“It was absolutely spooky. I did have a housemate at the time, but she would go and visit her family on the weekends, so on the weekends it was just me completely alone. Where I’m from in India, we have these preconceptions that it’s going to be haunted and that was a very frightening experience to be around a funeral parlour.”
He jokes lightly about his fear of ghosts, but what was real was the loneliness he felt at this time.
“It taught me a lot about being a human. It taught me emotions, it taught me what it means to be isolated and what it means to be anxious and depressed. And as a doctor now, it was really such an important life lesson, in order to be able to understand that and to really understand where patients are coming from when they come talk to me as well.”
Upon graduation, Dr Saini was accepted into an internship at Blacktown Hospital. The homecoming couldn’t have come at a better time.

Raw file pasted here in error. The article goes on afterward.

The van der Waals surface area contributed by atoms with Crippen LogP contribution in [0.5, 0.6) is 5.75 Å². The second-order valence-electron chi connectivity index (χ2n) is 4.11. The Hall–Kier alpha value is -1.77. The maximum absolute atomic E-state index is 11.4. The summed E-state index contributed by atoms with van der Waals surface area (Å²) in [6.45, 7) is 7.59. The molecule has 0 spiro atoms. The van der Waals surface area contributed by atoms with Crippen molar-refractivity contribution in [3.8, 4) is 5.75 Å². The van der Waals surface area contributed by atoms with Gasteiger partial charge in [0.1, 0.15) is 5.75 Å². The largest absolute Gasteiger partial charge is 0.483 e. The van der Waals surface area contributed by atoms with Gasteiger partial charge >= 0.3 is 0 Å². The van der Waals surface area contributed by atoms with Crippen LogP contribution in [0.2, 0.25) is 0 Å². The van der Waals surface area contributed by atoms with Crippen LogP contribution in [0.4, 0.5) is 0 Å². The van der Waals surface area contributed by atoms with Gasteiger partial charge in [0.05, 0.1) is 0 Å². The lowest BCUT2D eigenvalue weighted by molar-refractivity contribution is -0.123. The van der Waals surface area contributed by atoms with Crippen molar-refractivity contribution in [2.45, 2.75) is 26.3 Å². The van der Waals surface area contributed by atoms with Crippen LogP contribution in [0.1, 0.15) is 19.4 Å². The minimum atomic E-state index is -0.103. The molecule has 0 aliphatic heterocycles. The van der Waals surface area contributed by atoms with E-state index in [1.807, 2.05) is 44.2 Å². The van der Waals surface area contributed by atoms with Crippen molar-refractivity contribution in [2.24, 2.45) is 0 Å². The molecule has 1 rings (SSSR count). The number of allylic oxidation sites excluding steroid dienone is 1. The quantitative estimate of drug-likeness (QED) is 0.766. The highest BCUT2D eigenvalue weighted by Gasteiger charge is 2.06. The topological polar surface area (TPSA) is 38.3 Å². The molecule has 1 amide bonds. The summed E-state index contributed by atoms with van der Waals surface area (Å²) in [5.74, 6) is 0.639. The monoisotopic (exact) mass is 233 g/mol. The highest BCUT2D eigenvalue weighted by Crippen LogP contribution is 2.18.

“Internship is really, for all doctors, an incredibly challenging experience, so being around family at that time was so necessary for me.”
His interest wavered between anaesthetics, surgery and paediatrics, which made choosing a specialty pathway very difficult. However, in general practice he saw an opportunity to do a little bit of everything he enjoyed. It also gave him a chance to build relationships with patients and follow them along their journeys through life.
Anyone who has had even the slightest interaction with Dr Saini will realise this is what’s called “playing to one’s strengths”.
Dr Saini exudes a warmth that cannot be taught in medical school. Soft-spoken and affable, he’s immediately likeable and it’s easy to see why he’s so well-suited to this specialty.
He credits Dr Michael Crampton for providing a blueprint to being the kind of doctor he wanted to be.
“I had the opportunity to work with him at his practice, which was one of the most amazing experiences I’ve ever had. I had met a man who was very passionate and caring to his patients, who knew his patients very well, but beyond that his patients knew him very well. He was the epitome of someone who knew how to build relationships and rapport with people. And when I compared my experiences with my colleagues I realised how absolutely fortunate I was to start off my career in general practice with someone I respected so much.